above
    atmospheric pressure. A bar is roughly equivalent to atmospheric
    pressure; one
    millibar (mb) is just one thousandth-0.001-of a bar. Not a lot compared
    to tire
    pressures, but Steve's experience with varying boost levels on his
    250-bhp
    turbo-which churns out approximately an extra five horsepower for every
    70-millibar (one-psi) increase in boost or intake pressure-suggested
    that if it
    were possible to create one psi of pressure in the airbox, we could be
    looking
    at an increase of 5 to 6 bhp. Note that pressure, in the context of
    this
    article, is pressure above atmospheric pressure.

    TESTING THEORY

    The ZX-9 runs air from the fairing's leading edge over the frame
    spars.
    Other bikes, such as the ZX-6R, pass the fresh-air runners through
    the frame,
    while Honda's CBR600F3 breathes in fresh air from above the radiator
    and below
    the triple clamp.



    Burns' first thought was to set the air pressure at a certain level,
    say 15mb,
    and then measure the power at a steady throttle at 1000-rpm intervals.
    This was
    abandoned when we realized the results would be meaningless using CV
    carbs,
    which wouldn't necessarily be at full lift.

    The second problem was that as the slides lift and the motor drags in
    air, the
    pressure in the box drops off. Observation suggested that if the airbox
    pressure
    was set to 10mb at idle, then at the redline, the manometer would show
    just
    4mb. Obviously this bears little relation to real life, as the only way
    the
    airbox would be pressurized at idle would be if the bike were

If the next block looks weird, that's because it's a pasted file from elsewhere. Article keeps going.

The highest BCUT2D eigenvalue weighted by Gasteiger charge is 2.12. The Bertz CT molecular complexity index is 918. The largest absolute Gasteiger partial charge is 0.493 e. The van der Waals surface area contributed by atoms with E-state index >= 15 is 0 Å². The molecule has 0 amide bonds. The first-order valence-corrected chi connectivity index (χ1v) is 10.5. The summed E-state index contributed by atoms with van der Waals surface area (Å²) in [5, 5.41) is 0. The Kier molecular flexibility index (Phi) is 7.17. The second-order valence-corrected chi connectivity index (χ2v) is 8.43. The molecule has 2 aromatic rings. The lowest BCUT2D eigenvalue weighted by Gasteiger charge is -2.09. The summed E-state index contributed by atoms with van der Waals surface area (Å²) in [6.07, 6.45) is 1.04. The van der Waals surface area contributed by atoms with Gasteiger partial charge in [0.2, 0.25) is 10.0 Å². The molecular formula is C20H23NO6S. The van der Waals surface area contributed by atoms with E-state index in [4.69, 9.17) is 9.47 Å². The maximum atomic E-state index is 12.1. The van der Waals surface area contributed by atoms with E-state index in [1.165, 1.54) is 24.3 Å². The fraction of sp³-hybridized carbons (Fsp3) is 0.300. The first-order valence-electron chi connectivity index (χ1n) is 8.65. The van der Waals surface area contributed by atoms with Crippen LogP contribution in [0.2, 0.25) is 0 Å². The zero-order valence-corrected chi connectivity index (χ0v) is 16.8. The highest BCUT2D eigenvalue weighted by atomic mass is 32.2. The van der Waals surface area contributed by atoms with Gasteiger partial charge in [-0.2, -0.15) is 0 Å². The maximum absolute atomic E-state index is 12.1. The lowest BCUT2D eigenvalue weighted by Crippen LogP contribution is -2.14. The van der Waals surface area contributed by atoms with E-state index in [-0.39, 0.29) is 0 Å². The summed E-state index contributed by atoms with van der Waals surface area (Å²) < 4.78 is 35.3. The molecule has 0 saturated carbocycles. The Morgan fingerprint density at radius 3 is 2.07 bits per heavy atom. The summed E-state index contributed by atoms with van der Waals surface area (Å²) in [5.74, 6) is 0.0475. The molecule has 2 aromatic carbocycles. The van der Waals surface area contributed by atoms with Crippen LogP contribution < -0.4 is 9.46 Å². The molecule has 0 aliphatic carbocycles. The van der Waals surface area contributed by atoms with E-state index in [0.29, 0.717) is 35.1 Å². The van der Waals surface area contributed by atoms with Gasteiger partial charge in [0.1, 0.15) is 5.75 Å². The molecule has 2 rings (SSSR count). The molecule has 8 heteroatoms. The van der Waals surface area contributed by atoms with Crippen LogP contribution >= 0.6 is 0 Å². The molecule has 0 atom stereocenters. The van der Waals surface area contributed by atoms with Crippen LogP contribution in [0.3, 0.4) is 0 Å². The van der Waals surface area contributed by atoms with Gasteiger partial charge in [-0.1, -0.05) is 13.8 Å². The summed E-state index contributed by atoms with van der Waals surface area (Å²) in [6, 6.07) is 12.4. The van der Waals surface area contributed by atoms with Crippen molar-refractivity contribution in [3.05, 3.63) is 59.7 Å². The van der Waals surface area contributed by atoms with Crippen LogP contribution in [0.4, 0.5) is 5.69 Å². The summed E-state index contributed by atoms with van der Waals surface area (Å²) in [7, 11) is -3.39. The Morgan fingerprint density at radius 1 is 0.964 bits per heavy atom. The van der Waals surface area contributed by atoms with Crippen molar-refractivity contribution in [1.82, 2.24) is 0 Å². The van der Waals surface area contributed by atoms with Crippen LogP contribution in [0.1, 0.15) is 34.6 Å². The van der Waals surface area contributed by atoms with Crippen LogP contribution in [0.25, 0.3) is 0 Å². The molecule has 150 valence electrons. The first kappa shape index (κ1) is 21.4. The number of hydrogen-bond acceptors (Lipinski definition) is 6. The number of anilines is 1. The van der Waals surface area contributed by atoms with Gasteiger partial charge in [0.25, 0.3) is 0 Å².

freewheeling down
    the highway.

    Most importantly, the level of intake pressure on the road would be
    relative to
    the velocity of the motorcycle. If the airbox were pressurized to 20mb
    at 150
    mph, it would be correspondingly less pressurized at 120 mph and still
    less at
    70 mph. We had no way of reproducing this effect on the dyno, but if we
    could
    show that an air pressure of, say, 20mb gave a boost of 3 bhp at a
    certain point
    in the rev range and could then relate that to real road conditions,
    we'd have
    a fair idea of what the actual power output on the road would be.

    In the longer term, Burns hopes to be able to use an interface between
    fan and
    dyno to take account of increasing air speed and thus simulate the
    effect of
    road speed on a static dyno.

    FIRST TEST

    The initial step was to run the Kawasaki at atmospheric pressure-no
    boost-to get
    a baseline figure. The ZX-9R, like others tested on the same facility,
    gave 123
    bhp at its power peak. The induction fan was then connected, and the
    bike was
    run with the intake pressure set to 10mb at idle. The process was then
    repeated
    with 20 and 30mb of pressure. In each case the intake pressure fell by
    approximately 6mb at peak revs when the slides were fully up and the
    engine was
    gulping down great gobs of mixture.

    The results were gratifyingly clear. At peak power the ZX-9R was
    producing an
    extra 2.6 bhp for every extra 10mb of pressure fed into it by the fan.
    Peak
    power was up from 123 bhp to 131 bhp, an extra 8 bhp over atmospheric
    pressure.
    A secondary bonus was that the bike also hung on to its peak better,
    which would
    translate into a more forgiving motor on the road, which would be less
    sensitive to gearing and thus more likely to be able to take advantage
    of
    following winds or favorable gradients to give a higher maximum speed.
    Because
    of the testing procedure we'd been forced to use, the graphs also
    showed similar
    increases right through the rev range, but this was obviously
    deceptive. There
    was no way that the levels of boost measured at low speed on the dyno
    could be
    reproduced on the road. At this point we suspected that boost would be
    insignificant at speeds below 100 mph.

    INTERIM CONCLUSIONS

    So far so good. The first part of the experiment was a success. We'd
    shown that
    pressurizing the ZX-9R's airbox definitely produced power increases.
    We'd